Sun: The heaven of scholars always has multiple works vying for the title. This year presented a strong field with several works on colonial New England (In the Devil's Snare, Escaping Salem, and A little Commonwealth). Inklings scholarship can never be ignored with Jane Chance's A Mythology of Power and Mark Atherton's There and Back Again running against Corey Olsen's Exploring J.R.R. Tolkien's The Hobbit. Ancient Greece wasn't missing either (A Storm of Spears). With such a tough field, it's hard to decide but the award goes to Mark Atherton's There and Back Again. It's been a long time since I've seen such a well written study of the leaf-mold of an author's mind. The book manages to be both far-ranging and concise, making the best of Tolkien scholarship easily accessible. If you love The Hobbit, reading Atherton's There and Back Again is a must.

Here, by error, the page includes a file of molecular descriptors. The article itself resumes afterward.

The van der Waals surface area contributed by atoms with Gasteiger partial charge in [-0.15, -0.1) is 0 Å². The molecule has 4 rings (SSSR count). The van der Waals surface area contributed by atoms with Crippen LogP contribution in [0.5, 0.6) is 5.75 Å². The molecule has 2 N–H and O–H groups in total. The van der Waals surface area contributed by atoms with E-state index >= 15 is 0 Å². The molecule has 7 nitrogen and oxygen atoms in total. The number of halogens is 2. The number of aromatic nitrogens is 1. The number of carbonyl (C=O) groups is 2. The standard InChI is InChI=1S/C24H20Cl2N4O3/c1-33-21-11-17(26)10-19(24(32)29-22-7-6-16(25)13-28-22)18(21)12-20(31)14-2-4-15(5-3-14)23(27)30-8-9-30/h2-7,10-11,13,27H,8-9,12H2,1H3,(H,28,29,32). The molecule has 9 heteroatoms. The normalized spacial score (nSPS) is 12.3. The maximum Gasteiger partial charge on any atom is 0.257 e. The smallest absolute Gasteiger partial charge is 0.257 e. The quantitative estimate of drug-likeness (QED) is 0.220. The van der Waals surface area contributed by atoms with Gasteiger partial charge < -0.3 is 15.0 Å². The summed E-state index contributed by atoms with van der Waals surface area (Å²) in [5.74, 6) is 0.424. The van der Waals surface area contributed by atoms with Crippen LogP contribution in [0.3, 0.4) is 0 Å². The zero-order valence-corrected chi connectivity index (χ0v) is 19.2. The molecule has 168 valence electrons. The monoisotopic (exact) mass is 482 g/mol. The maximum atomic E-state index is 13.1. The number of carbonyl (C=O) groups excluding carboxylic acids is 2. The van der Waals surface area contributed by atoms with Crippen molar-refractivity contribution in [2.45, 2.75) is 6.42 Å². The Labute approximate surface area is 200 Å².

Moon: The planet of insanity is always hard to assign without feeling as though I'm casting aspersions on the winner. Yet as the Bard reminds us, there can be method in madness. This year's award goes to the comic that turned a beloved hero into a methodical madman: Frank Miller's The Dark Night Returns. It's been over a decade since I read what is quite possible one of the greatest graphic novels ever written. I caught much more of the irony this time through, as well as Miller's genuine love for the characters whose mythology he is adapting (something that seems missing from DKII).

Mercury: The planet of voyages goes to that consummate word-lover, J.R.R. Tolkien and his capricious canine odyssey Roverandom. This book just makes me smile. The older I get, the more I treasure Tolkien's scripta minora. It's in these odd little works that so much of his versatility and range is showcased.

Venus: If Love moves the Sun and other stars, then disordered love is a force of cosmic destruction. This year's Venus award goes to Ursula K. Le Guin's The Farthest Shore for showcasing the devastating forces unleashed when our loves become deranged.

Mars: Infortuna Minor, a planet of grim destiny and partner of Fortuna Minor, Venus. It was said of the Chosen One that he would bring balance to Force -balance- by first killing the Jedi and then destroying the Sith. The award for the planet of necessary evils goes to the comic that dares to take up the life of Anakin Skywalker: Vader.